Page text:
Durham University's EPSRC Core Equipment Award 2020

Lead Research Organisation: Durham University
Department Name: Vice Chancellor's Office


In order to improve the research infrastructure within Durham four items of equipment will be purchased, as follows:

i) Laser Scanning Confocal Microscope; A state of the art confocal microscope enables three dimensional images samples to be recorded with spatial resolutions to around 100nm. They are widely used within the life sciences but less common in the physical sciences. The microscope requested here will primarily be used for the examination of "soft matter" such as lipid and polymeric membranes, vesicles, 3D gel formulations, encapsulation of cells, etc.
ii) Fluorescent addition to an Atomic Force Microscope (AFM); An atomic force microscope uses a probe very close to the surface of the sample to image with nanometer resolution. However, the field of view is limited and the imaging over a larger area can be slow and it can also be difficult to find your exact position within the sample. The addition of conventional fluorescence microscopy to an AFM enables the user to observe what is happening at both the nano-meter and micron scale simultaneously, obtaining significantly greater understanding of the physical and chemical processes taking place. The research here is going to be focused on transport across membranes to help provide a physical understanding of some very basic processes that take place within cells.
iii) Glovebox and evaporator; A future direction for many electronic devices is through the use of "printable devices". Here the materials in the electronics can be fluid based and printed but many of these materials, until the device is sealed, can be affected by water vapour and oxygen. Thus, the devices need to be prepared in a water and oxygen free environment as provided by the requested glovebox. Electrical contacts need to be evaporated onto such devices also in a controlled environment and this item of equipment enables this to take place in such a clean, dry and oxygen deprived setting.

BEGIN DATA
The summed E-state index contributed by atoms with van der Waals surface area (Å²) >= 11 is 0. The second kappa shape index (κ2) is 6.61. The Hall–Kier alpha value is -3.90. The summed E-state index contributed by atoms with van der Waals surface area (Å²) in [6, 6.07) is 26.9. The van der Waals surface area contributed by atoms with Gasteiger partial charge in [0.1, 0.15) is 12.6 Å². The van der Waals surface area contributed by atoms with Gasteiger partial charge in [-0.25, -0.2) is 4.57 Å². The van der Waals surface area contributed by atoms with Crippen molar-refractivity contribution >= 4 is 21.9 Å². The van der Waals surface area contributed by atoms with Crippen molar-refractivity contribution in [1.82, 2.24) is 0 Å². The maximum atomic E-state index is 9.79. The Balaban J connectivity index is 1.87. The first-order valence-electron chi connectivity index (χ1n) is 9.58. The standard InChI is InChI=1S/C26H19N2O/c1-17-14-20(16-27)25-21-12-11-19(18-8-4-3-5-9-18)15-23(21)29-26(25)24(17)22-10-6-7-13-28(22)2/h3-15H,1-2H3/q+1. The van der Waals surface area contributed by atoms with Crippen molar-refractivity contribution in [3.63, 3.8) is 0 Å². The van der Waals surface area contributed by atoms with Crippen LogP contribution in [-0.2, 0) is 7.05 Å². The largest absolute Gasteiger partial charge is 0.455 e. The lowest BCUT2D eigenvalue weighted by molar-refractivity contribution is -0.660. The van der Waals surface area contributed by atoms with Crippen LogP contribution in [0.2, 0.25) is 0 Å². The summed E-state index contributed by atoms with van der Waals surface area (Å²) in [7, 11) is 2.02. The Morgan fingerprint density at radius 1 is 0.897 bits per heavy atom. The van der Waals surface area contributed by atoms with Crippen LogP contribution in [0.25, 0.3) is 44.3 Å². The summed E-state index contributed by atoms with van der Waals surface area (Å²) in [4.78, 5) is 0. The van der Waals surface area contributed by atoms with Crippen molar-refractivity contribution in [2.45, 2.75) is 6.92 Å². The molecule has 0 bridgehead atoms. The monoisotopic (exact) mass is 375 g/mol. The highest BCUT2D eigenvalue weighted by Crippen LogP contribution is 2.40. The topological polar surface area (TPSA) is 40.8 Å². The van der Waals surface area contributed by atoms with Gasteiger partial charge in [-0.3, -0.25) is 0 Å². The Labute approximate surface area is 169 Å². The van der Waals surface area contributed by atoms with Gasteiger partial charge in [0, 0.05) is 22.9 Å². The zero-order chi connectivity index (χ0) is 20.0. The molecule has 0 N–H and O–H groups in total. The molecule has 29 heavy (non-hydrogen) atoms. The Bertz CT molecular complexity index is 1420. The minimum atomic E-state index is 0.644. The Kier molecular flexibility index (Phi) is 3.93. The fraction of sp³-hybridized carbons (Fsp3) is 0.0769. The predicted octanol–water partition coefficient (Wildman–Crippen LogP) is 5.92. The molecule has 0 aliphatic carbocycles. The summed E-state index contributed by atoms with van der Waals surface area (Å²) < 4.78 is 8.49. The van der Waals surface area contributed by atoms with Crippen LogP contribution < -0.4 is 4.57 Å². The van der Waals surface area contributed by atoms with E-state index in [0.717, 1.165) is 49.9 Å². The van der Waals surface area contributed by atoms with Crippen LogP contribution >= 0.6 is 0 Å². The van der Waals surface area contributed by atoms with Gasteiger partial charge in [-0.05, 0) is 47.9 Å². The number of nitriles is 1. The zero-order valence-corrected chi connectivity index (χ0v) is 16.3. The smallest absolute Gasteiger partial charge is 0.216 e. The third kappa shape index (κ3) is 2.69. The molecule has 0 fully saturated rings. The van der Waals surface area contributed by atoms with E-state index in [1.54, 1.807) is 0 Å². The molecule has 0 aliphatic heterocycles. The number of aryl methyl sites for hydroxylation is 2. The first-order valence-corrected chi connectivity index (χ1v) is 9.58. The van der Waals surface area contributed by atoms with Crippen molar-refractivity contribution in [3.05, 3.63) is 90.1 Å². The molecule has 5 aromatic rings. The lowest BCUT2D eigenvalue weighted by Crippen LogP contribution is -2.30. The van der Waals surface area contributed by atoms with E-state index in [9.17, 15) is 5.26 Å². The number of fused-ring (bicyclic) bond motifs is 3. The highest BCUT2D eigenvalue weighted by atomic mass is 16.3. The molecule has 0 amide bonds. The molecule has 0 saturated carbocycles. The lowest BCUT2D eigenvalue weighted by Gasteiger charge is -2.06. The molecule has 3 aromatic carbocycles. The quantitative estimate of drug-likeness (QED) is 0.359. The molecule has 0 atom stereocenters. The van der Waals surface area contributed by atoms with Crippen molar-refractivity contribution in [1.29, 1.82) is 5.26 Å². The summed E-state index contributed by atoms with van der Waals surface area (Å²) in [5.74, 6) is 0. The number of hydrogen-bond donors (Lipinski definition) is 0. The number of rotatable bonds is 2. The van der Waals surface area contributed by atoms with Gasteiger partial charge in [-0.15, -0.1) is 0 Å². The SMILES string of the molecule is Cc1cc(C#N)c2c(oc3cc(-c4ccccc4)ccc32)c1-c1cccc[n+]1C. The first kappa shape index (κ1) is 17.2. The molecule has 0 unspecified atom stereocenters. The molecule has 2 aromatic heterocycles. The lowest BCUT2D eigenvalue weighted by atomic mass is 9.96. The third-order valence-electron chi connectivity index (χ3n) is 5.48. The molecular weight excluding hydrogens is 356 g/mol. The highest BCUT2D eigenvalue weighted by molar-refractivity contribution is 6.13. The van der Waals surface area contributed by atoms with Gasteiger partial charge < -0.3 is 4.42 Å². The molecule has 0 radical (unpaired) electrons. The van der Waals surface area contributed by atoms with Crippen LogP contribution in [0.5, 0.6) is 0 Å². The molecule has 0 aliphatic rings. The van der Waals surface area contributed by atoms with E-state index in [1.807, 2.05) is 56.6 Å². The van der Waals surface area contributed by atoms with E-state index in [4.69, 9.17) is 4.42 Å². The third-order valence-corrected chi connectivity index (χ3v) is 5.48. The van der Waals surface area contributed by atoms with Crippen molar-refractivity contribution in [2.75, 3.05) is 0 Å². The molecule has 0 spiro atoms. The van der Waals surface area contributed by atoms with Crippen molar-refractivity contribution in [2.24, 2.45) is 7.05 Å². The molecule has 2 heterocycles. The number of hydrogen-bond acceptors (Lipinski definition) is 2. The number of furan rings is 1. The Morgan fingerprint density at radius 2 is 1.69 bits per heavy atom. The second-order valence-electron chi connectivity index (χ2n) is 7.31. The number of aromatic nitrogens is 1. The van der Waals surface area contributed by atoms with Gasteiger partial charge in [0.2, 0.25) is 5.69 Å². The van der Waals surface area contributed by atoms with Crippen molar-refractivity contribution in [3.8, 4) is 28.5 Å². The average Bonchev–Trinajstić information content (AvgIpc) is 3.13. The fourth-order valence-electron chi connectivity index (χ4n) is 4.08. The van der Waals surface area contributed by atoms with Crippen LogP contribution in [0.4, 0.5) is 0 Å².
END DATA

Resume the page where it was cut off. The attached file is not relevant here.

iv) Tunable Diode Lasers; Lasers with a very precisely controlled wavelength are required to trap small clouds of atoms or molecules. By controlling the wavelength very carefully it is possible to reduce the movement and energy states of the atoms. These prepared atoms then form the starting point for a wide range of physics experiments which for the basis of advances in quantum technology and also provide the potential for very sensitive detectors of a range of physical properties.


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